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Today, Former U.S. Senator Herb Kohl (D-WI), along with the Jackson Hole Land Trust, and Trust for Public Land announced that Senator Kohl has donated nearly 1,000 acres in the Upper Gros Ventre to The Trust for Public Land—the nation's leading nonprofit working to conserve land. The transfer from private ownership to The Trust for Public Land will support multi-pronged efforts to conserve one of the most pristine, beautiful landscapes in Wyoming.
The deal, which was finalized recently between The Trust for Public Land and Linkletter Timberlands, provides public access for recreation–including on two ITS snowmobile trails–while maintaining the land as a working forest.
A 5,774-acre forested property in Franklin County has been permanently protected, ensuring that it will continue to produce timber and logging jobs and will be available for recreation such as snowmobiling, fishing, hiking, and hunting, The Trust for Public Land announced today.
One of the largest undeveloped Mississippi River properties in the Twin Cities region has been protected as a new conservation area, the City of Elk River and The Trust for Public Land announced today.
The protection of 40 acres that will preserve the natural beauty of the main entrance of Chiricahua National Monument has been successfully completed, The Trust for Public Land announced today.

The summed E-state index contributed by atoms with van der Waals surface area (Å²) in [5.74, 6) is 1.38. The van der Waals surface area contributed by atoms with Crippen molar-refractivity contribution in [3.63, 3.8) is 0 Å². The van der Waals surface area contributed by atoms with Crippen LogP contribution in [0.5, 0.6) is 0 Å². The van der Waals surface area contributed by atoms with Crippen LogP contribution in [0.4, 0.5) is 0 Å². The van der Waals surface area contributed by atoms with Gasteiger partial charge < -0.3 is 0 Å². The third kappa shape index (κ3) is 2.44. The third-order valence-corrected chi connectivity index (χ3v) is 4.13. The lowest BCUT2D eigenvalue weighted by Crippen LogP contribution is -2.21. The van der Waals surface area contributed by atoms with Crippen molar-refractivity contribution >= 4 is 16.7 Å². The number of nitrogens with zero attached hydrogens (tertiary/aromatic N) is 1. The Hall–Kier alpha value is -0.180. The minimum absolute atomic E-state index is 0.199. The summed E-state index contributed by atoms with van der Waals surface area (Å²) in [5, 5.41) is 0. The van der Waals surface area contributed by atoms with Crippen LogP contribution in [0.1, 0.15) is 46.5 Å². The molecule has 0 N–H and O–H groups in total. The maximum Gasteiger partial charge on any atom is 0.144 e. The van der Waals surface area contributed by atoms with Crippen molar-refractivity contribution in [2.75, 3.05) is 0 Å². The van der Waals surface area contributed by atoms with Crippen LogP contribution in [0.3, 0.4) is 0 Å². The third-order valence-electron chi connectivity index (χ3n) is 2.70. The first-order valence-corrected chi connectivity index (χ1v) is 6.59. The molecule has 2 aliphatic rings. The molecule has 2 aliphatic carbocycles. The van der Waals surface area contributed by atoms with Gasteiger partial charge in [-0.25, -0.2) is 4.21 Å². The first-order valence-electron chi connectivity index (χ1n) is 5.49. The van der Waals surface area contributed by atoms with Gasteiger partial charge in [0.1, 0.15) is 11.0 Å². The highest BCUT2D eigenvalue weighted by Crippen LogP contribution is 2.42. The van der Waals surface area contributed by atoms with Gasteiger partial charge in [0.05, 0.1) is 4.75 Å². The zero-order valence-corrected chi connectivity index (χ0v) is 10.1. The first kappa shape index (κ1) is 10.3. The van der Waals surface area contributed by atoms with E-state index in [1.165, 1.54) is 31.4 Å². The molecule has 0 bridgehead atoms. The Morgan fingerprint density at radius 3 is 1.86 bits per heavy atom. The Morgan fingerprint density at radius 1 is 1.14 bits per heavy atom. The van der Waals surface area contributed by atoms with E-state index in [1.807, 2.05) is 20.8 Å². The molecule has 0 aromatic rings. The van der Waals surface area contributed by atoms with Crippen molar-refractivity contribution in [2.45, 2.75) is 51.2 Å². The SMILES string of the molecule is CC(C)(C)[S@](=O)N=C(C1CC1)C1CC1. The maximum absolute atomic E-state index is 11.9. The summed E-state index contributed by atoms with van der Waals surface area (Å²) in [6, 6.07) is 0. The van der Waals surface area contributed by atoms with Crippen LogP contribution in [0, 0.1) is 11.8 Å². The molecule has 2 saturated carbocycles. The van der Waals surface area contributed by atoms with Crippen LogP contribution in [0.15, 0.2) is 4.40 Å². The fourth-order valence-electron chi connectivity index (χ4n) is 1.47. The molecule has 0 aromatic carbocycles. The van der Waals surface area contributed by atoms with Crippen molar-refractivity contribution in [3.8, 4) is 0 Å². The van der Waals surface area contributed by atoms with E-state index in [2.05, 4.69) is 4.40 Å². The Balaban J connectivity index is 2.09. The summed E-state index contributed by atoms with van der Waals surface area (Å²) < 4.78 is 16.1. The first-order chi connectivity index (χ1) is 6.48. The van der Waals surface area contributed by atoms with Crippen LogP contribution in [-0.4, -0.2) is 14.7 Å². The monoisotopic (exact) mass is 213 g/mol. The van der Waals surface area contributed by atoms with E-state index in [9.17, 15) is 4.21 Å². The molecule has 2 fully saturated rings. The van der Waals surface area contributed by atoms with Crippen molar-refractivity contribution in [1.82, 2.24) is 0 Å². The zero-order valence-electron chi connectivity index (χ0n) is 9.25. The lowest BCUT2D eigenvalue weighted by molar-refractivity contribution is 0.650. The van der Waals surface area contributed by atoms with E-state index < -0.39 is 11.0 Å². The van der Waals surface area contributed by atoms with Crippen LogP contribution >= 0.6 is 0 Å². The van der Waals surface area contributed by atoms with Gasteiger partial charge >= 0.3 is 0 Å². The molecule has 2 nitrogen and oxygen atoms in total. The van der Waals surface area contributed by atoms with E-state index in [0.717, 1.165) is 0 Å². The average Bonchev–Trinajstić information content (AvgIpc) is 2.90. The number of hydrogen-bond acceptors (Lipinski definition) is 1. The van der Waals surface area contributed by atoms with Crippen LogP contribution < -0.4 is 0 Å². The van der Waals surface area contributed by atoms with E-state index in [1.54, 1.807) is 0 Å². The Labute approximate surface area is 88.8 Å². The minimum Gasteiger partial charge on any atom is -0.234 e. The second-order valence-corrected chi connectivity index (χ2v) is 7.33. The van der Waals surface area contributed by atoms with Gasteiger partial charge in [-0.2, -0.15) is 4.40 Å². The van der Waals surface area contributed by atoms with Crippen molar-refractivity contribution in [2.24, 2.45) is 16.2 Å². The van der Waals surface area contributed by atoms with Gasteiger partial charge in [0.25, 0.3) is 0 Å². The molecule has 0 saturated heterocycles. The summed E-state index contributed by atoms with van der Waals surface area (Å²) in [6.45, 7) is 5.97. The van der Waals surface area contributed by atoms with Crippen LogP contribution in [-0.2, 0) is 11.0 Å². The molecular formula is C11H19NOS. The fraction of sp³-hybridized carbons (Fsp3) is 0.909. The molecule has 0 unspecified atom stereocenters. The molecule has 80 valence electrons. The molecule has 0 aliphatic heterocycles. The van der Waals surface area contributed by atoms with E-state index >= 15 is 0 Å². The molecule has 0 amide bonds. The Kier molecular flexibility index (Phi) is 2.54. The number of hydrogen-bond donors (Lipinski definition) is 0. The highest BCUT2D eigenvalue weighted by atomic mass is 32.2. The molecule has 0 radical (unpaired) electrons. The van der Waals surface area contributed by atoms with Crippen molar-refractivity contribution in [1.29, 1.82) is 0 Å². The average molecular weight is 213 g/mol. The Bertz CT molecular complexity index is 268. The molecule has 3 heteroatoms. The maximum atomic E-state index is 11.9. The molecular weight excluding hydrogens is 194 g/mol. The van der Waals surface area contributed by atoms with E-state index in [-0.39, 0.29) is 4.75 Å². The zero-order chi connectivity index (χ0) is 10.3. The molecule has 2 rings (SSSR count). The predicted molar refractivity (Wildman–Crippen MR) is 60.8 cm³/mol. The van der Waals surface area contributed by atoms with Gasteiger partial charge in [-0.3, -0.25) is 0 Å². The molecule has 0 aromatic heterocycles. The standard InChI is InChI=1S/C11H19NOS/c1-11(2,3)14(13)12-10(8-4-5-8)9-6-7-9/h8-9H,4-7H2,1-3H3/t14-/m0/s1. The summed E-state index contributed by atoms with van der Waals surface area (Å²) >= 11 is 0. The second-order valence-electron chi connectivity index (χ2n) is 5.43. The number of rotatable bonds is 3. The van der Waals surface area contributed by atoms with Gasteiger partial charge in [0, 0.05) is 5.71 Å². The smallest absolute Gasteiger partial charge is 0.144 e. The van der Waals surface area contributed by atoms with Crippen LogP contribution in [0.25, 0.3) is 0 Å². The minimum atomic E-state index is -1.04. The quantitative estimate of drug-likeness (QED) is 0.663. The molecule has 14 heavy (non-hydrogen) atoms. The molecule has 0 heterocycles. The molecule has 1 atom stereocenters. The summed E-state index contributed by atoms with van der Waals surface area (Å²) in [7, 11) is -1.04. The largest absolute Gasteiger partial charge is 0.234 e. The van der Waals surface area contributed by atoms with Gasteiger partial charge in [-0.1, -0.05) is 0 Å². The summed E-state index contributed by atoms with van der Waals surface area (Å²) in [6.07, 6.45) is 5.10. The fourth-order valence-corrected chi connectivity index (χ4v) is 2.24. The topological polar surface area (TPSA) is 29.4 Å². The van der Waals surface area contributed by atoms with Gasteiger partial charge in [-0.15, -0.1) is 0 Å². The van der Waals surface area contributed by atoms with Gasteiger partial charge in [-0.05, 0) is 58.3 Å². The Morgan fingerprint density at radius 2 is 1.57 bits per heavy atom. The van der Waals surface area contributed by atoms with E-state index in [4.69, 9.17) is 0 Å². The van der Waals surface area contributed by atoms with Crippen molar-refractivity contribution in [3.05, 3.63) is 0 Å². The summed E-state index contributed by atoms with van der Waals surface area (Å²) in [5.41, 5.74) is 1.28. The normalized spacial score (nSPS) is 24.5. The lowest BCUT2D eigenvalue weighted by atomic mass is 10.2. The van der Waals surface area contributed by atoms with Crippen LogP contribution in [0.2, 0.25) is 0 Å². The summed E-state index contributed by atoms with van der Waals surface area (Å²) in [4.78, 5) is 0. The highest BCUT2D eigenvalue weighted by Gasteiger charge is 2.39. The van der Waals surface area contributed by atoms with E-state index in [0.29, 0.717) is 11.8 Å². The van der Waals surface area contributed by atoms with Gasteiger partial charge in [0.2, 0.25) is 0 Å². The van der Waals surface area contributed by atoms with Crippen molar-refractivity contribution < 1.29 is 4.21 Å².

The Trust for Public Land, the U.S. Forest Service, the Idaho Department of Lands, and the Stimson Lumber Company today announced they have permanently protected 6,847 acres of forestland in northern Idaho. The land will remain in active timber production; protect wildlife habitat; and be forever available for public hunting, fishing, hiking and outdoor recreation.
A small piece of property in El Cerrito which was donated to The Trust for Public Land will be offered for sale on the open market and the proceeds will be used to support creating more parks for people, the organization announced today.
More than two dozen NGOs including conservation and outdoor recreation organizations announced their endorsement today for the Urban Water Federal Partnership, a collaboration of 14 federal agencies that aims to boost local economies and create jobs by restoring waterways and their surrounding communities.
The Ebenezer Creek site of a frantic and tragic moment of Civil War history has been protected as a new public park. On December 9, 1864 hundreds of freed slave refugees died trying to cross Ebenezer Creek to avoid confederate troops pursuing General William Tecumseh Sherman during the union Army’s “March to the Sea.” Public outcry over the deaths led President Abraham Lincoln to approve Sherman’s Special Field Orders No. 15 that were intended to redistribute to former slaves 400,000 acres of confiscated coastal property in 40-acre tracts. The order was revoked by President Andrew Johnson following Lincoln’s death.
A few years ago, 6 year-old Maddy McCuin made an appeal to the owners of The Preserve to let her buy the property. Since infancy, Miss McCuin had hiked the woods with her parents. In 2011, as her mom Suellen Kozey McCuin was leaving their house for a meeting to decide the fate of the forest, Maddy backed up her request to purchase the property with $5.63-her total piggy bank savings at the time. Although it would take several more years, and millions more dollars, her vision of protecting The Preserve is coming to fruition.